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1. Overview

In this tutorial, we're going to see how much space each object consumes in the Java heap.

First, we'll get familiar with different metrics to calculate object sizes. Then, we're going to see a few ways to measure instance sizes.

Usually, the memory layout of runtime data areas is not part of the JVM specification and is left to the discretion of the implementor. Therefore, each JVM implementation may have a different strategy to layout objects and arrays in memory. This will, in turn, affect the instance sizes at runtime.

In this tutorial, we're focusing on one specific JVM implementation: The HotSpot JVM.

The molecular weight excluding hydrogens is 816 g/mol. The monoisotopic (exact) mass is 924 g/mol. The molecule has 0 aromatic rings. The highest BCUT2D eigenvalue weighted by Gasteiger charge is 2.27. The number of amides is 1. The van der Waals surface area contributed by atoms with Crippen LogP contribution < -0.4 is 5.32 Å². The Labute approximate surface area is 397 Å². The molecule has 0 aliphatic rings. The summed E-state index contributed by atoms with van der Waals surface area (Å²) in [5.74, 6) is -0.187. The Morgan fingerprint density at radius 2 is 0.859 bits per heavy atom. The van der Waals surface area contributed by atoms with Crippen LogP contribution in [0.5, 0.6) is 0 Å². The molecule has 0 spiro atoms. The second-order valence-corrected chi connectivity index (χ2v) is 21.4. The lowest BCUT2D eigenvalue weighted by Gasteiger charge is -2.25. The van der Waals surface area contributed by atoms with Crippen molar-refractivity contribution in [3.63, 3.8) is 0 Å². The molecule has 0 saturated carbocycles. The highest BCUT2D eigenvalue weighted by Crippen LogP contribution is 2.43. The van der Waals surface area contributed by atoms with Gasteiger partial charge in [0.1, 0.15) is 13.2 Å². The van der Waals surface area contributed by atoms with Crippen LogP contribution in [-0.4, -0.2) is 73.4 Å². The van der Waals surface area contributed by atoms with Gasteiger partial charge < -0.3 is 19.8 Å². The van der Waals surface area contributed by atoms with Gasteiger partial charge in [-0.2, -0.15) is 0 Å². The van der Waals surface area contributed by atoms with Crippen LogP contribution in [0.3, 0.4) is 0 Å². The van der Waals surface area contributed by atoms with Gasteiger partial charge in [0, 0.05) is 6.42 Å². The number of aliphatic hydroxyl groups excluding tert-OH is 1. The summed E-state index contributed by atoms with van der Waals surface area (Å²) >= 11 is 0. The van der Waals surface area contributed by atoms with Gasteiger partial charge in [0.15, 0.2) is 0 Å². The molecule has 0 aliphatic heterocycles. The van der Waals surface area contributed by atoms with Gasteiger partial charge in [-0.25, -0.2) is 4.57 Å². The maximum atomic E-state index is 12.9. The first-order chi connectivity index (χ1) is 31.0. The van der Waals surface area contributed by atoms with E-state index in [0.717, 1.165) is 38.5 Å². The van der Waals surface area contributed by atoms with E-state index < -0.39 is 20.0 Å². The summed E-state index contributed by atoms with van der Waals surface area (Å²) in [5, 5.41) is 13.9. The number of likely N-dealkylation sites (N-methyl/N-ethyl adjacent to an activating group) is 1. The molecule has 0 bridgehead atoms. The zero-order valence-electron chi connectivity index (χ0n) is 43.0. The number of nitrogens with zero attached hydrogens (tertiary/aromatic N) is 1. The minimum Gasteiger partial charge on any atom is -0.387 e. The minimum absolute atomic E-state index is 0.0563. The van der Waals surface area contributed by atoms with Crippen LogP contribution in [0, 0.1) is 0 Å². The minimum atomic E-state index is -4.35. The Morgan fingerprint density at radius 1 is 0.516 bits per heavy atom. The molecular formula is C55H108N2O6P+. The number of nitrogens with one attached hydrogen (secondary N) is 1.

We also use the JVM and HotSpot JVM terms interchangeably throughout the tutorial.

2. Shallow, Retained, and Deep Object Sizes

To analyze the object sizes, we can use three different metrics: Shallow, retained, and deep sizes.

When computing the shallow size of an object, we only consider the object itself. That is, if the object has references to other objects, we only consider the reference size to the target objects, not their actual object size. For instance:

Shallow Size

As shown above, the shallow size of the Triple instance is only a sum of three references. We exclude the actual size of the referred objects, namely A1, B1, and C1, from this size.

On the contrary, the deep size of an object includes the size of all referred objects, in addition to the shallow size:

Deep Size

Here the deep size of the Triple instance contains three references plus the actual size of A1, B1, and C1. Therefore, deep sizes are recursive in nature.